Duckweed can regulate nutrient levels and algae in the water. One kind of duckweed, the Wolffia globosa or the Asian watermeal has the smallest flower of any plant around the world.
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Water Hyacinth (Eichhornia crassipes)
Water hyacinths are beautiful water plants that grow fast once established. This plant has an extensive history of choking out waters in several countries, including the United States, New Zealand, and Europe.
Each plant can hold as many as 20 flowers, making them excellent additions to your indoor garden.
You'll have to be careful to keep them under control, but in exchange, you get a pretty plant that's easy to grow.
Water Plants for Backyard Ponds
Outdoor water plants can add a sense of wonder to any backyard. Depending on your climate and personal preferences, some might appeal to you more than others.
Here are some of our personal outdoor water plants.
Creeping Jenny (Lysimachia nummularia)
Creeping Jenny plants are famous as ground covers and were used in herbalism for treating wounds in the old times.
They look great on the sides of outdoor ponds, where they can grow in between rocks.
They grow their cup-shaped flowers in summer, adding a colorful pop to your pond. These water plants are also an invasive species, so you will have to cut them down when they start spreading outside their area.
Rough Horsetail (Equisetum Hyemale)
The rough horsetail is great for adding a vertical presence to your outdoor ponds. These water plants can grow up to three feet high, while dwarf varieties can grow to eight inches.
Since they grow aggressively in water, you can plant them in a container before submerging them in your pond to help control their growth.
A word of caution: Despite their name, these plants are toxic to horses and cattle.
Lotus (Nelumbo Nucifera)
The water lotus is an exotic and eye-catching plant that will undoubtedly become the centerpiece of your ponds. Its flowers can spread to a foot wide and come in a variety of colors.
Water lotuses thrive in bright light and can quickly take over a pond if not contained.
Tip: Keep it in a container before submerging it 6 to 10 inches below the water surface. Make sure that you have enough space to let this big plant grow, too.
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Umbrella Palm (Cyperus alternifolius)
The umbrella palm is popular for its impressive height: it can grow to six feet. It creates a soft backdrop for shorter aquatic plants. It can grow and spread notoriously fast, so it's often best to keep it in a container.
The common practice to plant this palm in a plastic tub. You don't need dirt because the plant mainly derives its nutrients from the pond water, but having soil can help establish the palm.
Tip: You can cut the root-ball safely because it will easily grow back.
Water Forget-Me-Not (Myosotis scorpioides)
The water forget-me-not blooms beautiful blue or pink flowers in dense mats of foliage.
These plants are best planted in moving water like in waterfalls, where you can easily stick the stem cuttings in between rocks.
You can also plant them around the edges of the pond, as these water plants prefer shallow waters.
Tip: The plant can grow up to 28 inches high and you can encourage it to the branch by pinching.
Another tall plant you can add to your outdoor pond is the cattail. This water plant is great for adding an architectural presence in your outdoor ponds, with their majestic height sprouting in the sides.
As with most plants in this list, they can grow and reproduce notoriously fast, so you may want to contain them in a pot.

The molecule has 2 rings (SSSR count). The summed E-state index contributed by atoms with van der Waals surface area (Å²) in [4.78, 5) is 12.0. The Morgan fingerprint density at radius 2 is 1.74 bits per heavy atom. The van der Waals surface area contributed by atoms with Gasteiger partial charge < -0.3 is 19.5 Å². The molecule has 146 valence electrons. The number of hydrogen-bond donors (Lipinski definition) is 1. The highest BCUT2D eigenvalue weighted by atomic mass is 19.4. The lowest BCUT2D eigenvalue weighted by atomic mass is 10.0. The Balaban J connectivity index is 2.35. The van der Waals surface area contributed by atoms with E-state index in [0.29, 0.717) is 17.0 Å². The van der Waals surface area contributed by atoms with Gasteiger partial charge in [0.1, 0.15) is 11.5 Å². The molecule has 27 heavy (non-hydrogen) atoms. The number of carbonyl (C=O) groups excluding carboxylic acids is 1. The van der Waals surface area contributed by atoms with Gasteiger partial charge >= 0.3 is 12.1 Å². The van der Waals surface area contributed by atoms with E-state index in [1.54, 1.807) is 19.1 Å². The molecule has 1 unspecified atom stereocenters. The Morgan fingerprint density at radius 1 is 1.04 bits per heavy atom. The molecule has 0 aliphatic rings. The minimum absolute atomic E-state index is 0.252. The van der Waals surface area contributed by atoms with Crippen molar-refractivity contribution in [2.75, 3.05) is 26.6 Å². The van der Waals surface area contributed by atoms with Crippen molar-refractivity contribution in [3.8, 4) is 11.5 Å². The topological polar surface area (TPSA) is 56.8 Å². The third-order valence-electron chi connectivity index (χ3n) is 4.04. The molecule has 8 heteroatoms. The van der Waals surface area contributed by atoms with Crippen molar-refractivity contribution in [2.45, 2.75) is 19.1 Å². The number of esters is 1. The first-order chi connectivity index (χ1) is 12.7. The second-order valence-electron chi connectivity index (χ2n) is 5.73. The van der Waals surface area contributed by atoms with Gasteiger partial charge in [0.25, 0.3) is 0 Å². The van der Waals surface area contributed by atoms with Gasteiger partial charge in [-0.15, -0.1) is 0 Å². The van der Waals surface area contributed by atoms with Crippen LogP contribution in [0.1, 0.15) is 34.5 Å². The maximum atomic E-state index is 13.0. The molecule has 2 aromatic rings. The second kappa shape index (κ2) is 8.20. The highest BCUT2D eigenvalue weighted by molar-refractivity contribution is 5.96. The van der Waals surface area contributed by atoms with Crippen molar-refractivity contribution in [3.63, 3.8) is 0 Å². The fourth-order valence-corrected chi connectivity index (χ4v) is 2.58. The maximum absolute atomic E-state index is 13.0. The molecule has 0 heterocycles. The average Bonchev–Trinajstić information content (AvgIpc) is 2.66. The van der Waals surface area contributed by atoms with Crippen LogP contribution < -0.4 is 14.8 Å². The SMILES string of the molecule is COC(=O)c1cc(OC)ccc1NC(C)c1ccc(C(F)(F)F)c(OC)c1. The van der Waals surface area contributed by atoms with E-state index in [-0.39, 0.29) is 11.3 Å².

Fact: Native varieties grow up to six feet tall, while dwarf ones stop at two to three feet.
Mosaic Flower (Ludwigia Sedoides)
The mosaic flower is a floating plant named after its diamond-shaped leaves that form a mosaic. It grows reddish-green leaves in 3-6" rosettes which can be an attractive texture on the surface of your pond.
These water plants are great for providing shade in ponds with fishes. They grow well in warm waters with long hours of light. The yellow flowers bloom in the middle of summer.
Water Lily (Nymphaea)
The water lily has striking similarities with the water lotus. Its most distinct difference is the leaves; the water lily's leaves stay floating like lily pads, while the lotus leaves are well above and not touching the surface.
The water lily has been enchanting us since forever, and thankfully enough these water plants are fairly hardy, so they are perfect for beginners.
You can also choose between day- and night-blooming varieties.
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Questions About Water Plants
Do you still have a few questions in mind about water plants? There is no need to worry--you are not alone! Here are some of the questions we see the most about this subject, together with answers.
Are water plants difficult to care for?
What is the most popular water plant?
Among the gardening community, the water lily is one of the most commonly used plants for outdoor and indoor water features. These are the same round leaf plants that you see frogs sitting on in children's books.
Where can I buy water plants?
These plants are more common than you might think, so you shouldn't have much trouble at all finding one for you! Read our best water plant guide to find the right one for you.
Flowering Your Water, Well, Sort Of
How about you stop watering your plants for a change and start flowering your water instead? Water plants make that look a lot more beautiful than it sounds!
Unless you live near a body of water, water plants are not something you see every day.
But finding them isn't hard, and adding water plants to your garden brings you closer to nature. After all, these plants thrive in the very source of life that is water.
It's true that the set-up and maintenance of water gardens and ponds is more of a hassle than looking after land plants and aerial plants.
However, beyond all that, the end result will give you a sense of calm and peace that only emerald greens among still waters can bring.
Now over to you. Which water flower would you pick for your home or pond? Let us know in the comments below. We would love to hear from you!